“Sometimes being a feminist is not a conscious [act],” Semman Vernon added. “But more something that makes you break boundaries as much as you can.” It’s amazing how something as simple as the accessibility of design via the Internet invites more voices to participate.
Opening up the world of design doesn’t just mean more adding more women to the mix, but creating an equal playing field across the spectrums of diversity.
As a young Asian woman, Fey noted that she doesn’t often see herself reflected back in the field, and emphasized that it is important to be aware of diversity, in terms of race, as well. “At the bottom rungs, it’s white women,” she said of the museum hierarchy. “And as you move up, it’s all white men. I don’t have a quota I check off as a feminist, but it is something I am constantly, even unconsciously, mindful of.”Semman Vernon also works to this end by using “plus-size” models at the Slow Factory. “Well, that’s what they are called, but of course, they are normal,” she explained, gesturing to her own frame. Growing up in Lebanon, she struggled to fit into a societally prescribed ideal, and she sees it as crucial to widen the span of images that women are offered, or, as she put it: “The campaigns that we work with are trying to empower by telling a different story around women.”
Design can be a powerful tool for creating meaning...
Part of Abdel Malak’s work centers around the keffiyeh, a Middle Eastern headdress, which she has worked to recontextualize for a western perspective. She engages with the plurality of identity by studying what the traditional male garb means when it is made accessible in women’s fashion. (Of course, this requires a sense of reverence, which she contributes from her upbringing in Lebanon. “I’m sure you’ve seen the keffiyeh at Urban Outfitters,” she joked. “It doesn’t really belong there.”)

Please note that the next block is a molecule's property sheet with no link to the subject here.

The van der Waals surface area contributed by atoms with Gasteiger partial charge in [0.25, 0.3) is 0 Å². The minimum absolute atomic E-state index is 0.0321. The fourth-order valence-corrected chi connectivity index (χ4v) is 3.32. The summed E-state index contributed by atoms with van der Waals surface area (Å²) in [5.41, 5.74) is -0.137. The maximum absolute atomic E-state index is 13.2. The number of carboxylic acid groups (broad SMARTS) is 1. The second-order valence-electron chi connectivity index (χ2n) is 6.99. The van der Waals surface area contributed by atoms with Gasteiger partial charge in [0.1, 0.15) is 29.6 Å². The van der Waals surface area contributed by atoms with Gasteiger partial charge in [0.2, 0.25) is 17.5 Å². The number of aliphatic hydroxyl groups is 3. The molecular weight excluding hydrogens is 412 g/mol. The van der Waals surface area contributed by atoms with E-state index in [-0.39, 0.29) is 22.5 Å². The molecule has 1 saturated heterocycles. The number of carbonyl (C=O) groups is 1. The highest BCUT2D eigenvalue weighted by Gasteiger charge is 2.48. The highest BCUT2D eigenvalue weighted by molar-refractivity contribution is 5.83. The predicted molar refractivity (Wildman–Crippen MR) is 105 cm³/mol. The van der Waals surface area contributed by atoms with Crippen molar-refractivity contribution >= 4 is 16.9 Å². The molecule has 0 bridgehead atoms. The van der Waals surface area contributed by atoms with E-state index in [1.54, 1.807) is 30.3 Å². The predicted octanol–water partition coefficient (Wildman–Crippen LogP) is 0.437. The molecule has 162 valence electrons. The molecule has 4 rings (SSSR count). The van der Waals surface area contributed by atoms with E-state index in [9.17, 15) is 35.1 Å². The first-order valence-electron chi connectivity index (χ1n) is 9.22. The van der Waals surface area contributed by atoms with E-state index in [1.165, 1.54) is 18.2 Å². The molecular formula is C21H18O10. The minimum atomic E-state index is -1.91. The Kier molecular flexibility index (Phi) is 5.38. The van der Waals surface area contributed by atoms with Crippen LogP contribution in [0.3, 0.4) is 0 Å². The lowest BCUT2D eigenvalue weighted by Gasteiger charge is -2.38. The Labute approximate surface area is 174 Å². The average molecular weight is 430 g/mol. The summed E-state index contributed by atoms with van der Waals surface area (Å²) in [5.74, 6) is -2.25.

Reappropriating can also happen within a single culture. Semman Vernon brought up Tavi Gevinson’s aesthetic, and its quiet subversiveness. Gevinson’s use of sparkles or just the color pink works to take back a reductively “girly” space. As a designer, Semman Vernon says it’s a reminder that part of feminism is letting women be who they want to be by making their own meaning out of cultural symbols. She used to reject more typical gendered symbols, but has over time learned to embrace them. “Wear pink if you want to, put a unicorn on your head,” she said. As she sees it, style should be a way of being whoever you want to be, not another means of succumbing to societal judgment.
… and simply making use of it can be a feminist act.
Wass discussed the way she thinks about her work being used to help consumers express themselves. “I do think there is something empowering about building characters,” she said, “Jewelry has this power, and it’s had this power historically, it lets you define yourself through something symbolic that is explicitly nonfunctional.”
With WXYZ designs, she often contemplates stripping away identity or building it out. She thinks accessories’ lack of practicality makes them crucial for that process. “Some people want to define and some people want to remove the definition,” Wass said. “Those are both ways that we can think about evolving our identities as individuals in this world or making our own world [outside of that].”
That statement contains the most striking takeaway of the panel: Design creates meaning, and even just being aware of that, may be the start of a feminist shift in the industry. “Look at the art world, the design world, look at fashion designers,” Abdel Malak said. “We’re still dressed by men, we’re still told by men what we can be and what we can do, when really we should decide those things.”